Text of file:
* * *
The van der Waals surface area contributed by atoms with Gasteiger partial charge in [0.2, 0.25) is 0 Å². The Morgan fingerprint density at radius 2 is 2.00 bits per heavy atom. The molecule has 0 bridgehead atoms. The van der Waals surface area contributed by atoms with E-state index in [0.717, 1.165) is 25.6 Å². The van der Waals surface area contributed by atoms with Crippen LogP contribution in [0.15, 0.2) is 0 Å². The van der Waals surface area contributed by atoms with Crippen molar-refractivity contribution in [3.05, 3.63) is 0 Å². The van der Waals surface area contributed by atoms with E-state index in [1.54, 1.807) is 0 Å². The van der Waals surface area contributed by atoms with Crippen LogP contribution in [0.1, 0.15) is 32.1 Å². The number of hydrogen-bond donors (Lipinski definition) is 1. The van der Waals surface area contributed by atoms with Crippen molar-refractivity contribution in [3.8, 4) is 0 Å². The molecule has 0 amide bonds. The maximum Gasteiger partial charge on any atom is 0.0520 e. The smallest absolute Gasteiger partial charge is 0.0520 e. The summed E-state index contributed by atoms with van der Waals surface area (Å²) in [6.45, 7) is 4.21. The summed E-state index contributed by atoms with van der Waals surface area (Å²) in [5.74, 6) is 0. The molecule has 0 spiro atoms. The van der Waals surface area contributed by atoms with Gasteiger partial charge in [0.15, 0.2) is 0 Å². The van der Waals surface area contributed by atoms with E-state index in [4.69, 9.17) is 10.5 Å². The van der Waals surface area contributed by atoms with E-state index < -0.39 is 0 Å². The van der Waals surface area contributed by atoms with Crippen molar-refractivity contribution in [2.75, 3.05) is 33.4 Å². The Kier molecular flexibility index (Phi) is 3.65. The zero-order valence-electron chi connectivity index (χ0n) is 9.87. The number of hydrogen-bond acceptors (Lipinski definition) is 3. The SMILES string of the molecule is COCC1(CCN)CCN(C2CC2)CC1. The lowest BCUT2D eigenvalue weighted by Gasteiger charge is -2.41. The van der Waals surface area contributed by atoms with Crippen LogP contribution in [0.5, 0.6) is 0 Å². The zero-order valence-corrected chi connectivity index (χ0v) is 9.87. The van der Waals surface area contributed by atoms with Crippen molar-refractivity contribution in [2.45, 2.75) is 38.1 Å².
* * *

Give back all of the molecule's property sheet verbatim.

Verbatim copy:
The van der Waals surface area contributed by atoms with Gasteiger partial charge in [0.2, 0.25) is 0 Å². The Morgan fingerprint density at radius 2 is 2.00 bits per heavy atom. The molecule has 0 bridgehead atoms. The van der Waals surface area contributed by atoms with E-state index in [0.717, 1.165) is 25.6 Å². The van der Waals surface area contributed by atoms with Crippen LogP contribution in [0.15, 0.2) is 0 Å². The van der Waals surface area contributed by atoms with Crippen molar-refractivity contribution in [3.05, 3.63) is 0 Å². The van der Waals surface area contributed by atoms with E-state index in [1.54, 1.807) is 0 Å². The van der Waals surface area contributed by atoms with Crippen LogP contribution in [0.1, 0.15) is 32.1 Å². The number of hydrogen-bond donors (Lipinski definition) is 1. The van der Waals surface area contributed by atoms with Crippen molar-refractivity contribution in [3.8, 4) is 0 Å². The molecule has 0 amide bonds. The maximum Gasteiger partial charge on any atom is 0.0520 e. The smallest absolute Gasteiger partial charge is 0.0520 e. The summed E-state index contributed by atoms with van der Waals surface area (Å²) in [6.45, 7) is 4.21. The summed E-state index contributed by atoms with van der Waals surface area (Å²) in [5.74, 6) is 0. The molecule has 0 spiro atoms. The van der Waals surface area contributed by atoms with Gasteiger partial charge in [0.15, 0.2) is 0 Å². The van der Waals surface area contributed by atoms with E-state index in [4.69, 9.17) is 10.5 Å². The van der Waals surface area contributed by atoms with E-state index < -0.39 is 0 Å². The van der Waals surface area contributed by atoms with Crippen molar-refractivity contribution in [2.75, 3.05) is 33.4 Å². The Kier molecular flexibility index (Phi) is 3.65. The zero-order valence-electron chi connectivity index (χ0n) is 9.87. The number of hydrogen-bond acceptors (Lipinski definition) is 3. The SMILES string of the molecule is COCC1(CCN)CCN(C2CC2)CC1. The lowest BCUT2D eigenvalue weighted by Gasteiger charge is -2.41. The van der Waals surface area contributed by atoms with Crippen LogP contribution in [0.5, 0.6) is 0 Å². The zero-order valence-corrected chi connectivity index (χ0v) is 9.87. The van der Waals surface area contributed by atoms with Crippen molar-refractivity contribution in [2.45, 2.75) is 38.1 Å².